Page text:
“Now even in the most painful times like those we are seeing in Baltimore, when parents fear for their children, when smoke fills the skies above our cities, when police officers are assaulted, even then, especially then, let’s remember the aspirations and values that unite us all, that every person should have the opportunity to succeed, that no one is disposable, that every life matters,” said Clinton, who is pro-abortion.
In her first speech as a presidential candidate, Clinton told the audience at the sixth annual Women in The World Summit last week that “religious beliefs” must be changed for the sake of abortion, according to the Daily Caller.
“Far too many women are denied access to reproductive health care and safe childbirth, and laws don’t count for much if they’re not enforced. Rights have to exist in practice — not just on paper,” Clinton said at the time.
“Laws have to be backed up with resources and political will,” she added. “And deep-seated cultural codes, religious beliefs and structural biases have to be changed.”
In her speech at Columbia on Wednesday, Clinton said, “We need to start understanding how important it is to care for every single child as though that child were our own.”
She noted “a growing bipartisan movement for common sense reforms in our criminal justice system” spurred on by the likes of senators “as disparate on the political spectrum as Cory Booker and Rand Paul and Dick Durbin and Mike Lee” who have reached “across the aisle to find ways to work together.”
“It is rare to see Democrats and Republicans agree on anything today, but we’re beginning to agree on this. We need to restore balance to our criminal justice system,” Clinton said.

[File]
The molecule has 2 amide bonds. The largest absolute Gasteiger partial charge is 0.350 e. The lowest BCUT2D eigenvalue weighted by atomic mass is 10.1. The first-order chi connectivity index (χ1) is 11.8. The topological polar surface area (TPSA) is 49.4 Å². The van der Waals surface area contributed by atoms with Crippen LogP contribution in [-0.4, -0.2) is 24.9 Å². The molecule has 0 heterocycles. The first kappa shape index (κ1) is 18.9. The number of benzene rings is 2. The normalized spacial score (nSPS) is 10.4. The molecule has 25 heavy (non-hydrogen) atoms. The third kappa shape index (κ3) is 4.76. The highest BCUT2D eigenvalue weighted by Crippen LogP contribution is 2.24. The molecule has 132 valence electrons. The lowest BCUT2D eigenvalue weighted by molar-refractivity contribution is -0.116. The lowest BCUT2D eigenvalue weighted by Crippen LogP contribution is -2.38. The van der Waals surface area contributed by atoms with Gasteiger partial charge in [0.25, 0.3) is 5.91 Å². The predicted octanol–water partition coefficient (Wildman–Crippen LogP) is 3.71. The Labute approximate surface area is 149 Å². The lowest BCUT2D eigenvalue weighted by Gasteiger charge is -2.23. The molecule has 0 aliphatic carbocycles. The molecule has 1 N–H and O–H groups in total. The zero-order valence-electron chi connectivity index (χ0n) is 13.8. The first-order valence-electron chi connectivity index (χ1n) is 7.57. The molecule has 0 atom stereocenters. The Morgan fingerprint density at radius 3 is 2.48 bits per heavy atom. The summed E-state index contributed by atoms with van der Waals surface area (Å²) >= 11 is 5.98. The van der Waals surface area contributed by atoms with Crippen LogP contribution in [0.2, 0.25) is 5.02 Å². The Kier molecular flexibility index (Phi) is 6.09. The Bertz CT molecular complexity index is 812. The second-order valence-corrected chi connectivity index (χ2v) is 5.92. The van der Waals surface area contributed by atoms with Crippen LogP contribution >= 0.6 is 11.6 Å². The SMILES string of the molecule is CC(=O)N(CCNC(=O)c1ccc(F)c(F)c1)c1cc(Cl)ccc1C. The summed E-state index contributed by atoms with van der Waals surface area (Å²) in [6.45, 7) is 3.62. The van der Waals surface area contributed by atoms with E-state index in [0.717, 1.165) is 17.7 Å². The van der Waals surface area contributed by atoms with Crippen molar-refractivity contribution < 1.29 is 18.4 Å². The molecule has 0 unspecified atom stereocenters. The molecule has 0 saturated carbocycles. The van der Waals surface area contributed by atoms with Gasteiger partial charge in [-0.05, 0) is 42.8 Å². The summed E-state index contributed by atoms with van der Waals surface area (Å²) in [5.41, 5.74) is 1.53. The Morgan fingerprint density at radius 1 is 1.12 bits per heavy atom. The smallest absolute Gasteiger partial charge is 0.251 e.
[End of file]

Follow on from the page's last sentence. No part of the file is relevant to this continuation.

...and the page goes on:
She praised President Barack Obama’s task force on policing and called for every police department nationwide to use “body cameras to record interactions between officers on patrol and suspects.”
“That will improve transparency and accountability. It will help protect good people on both sides of the lens,” Clinton said. She warned, however, that “for every tragedy caught on tape, there surely have been many more that remained invisible. Not every problem can be or will be prevented by cameras, but this is a commonsense step we should take.”
“The president has provided the idea of matching funds to state and local governments investing in body cameras. We should go even further and make this the norm everywhere,” she said.
Clinton concluded her speech by asking the audience to pray for Freddy Gray’s family and other men who lost their lives “unnecessarily.”
“Please join me in saying a prayer for the families of Freddy Gray and all the men whose names we know and those we don’t, who have lost their lives unnecessarily and tragically, and in particular today, include in that prayer the people of Baltimore and our beloved country,” she said.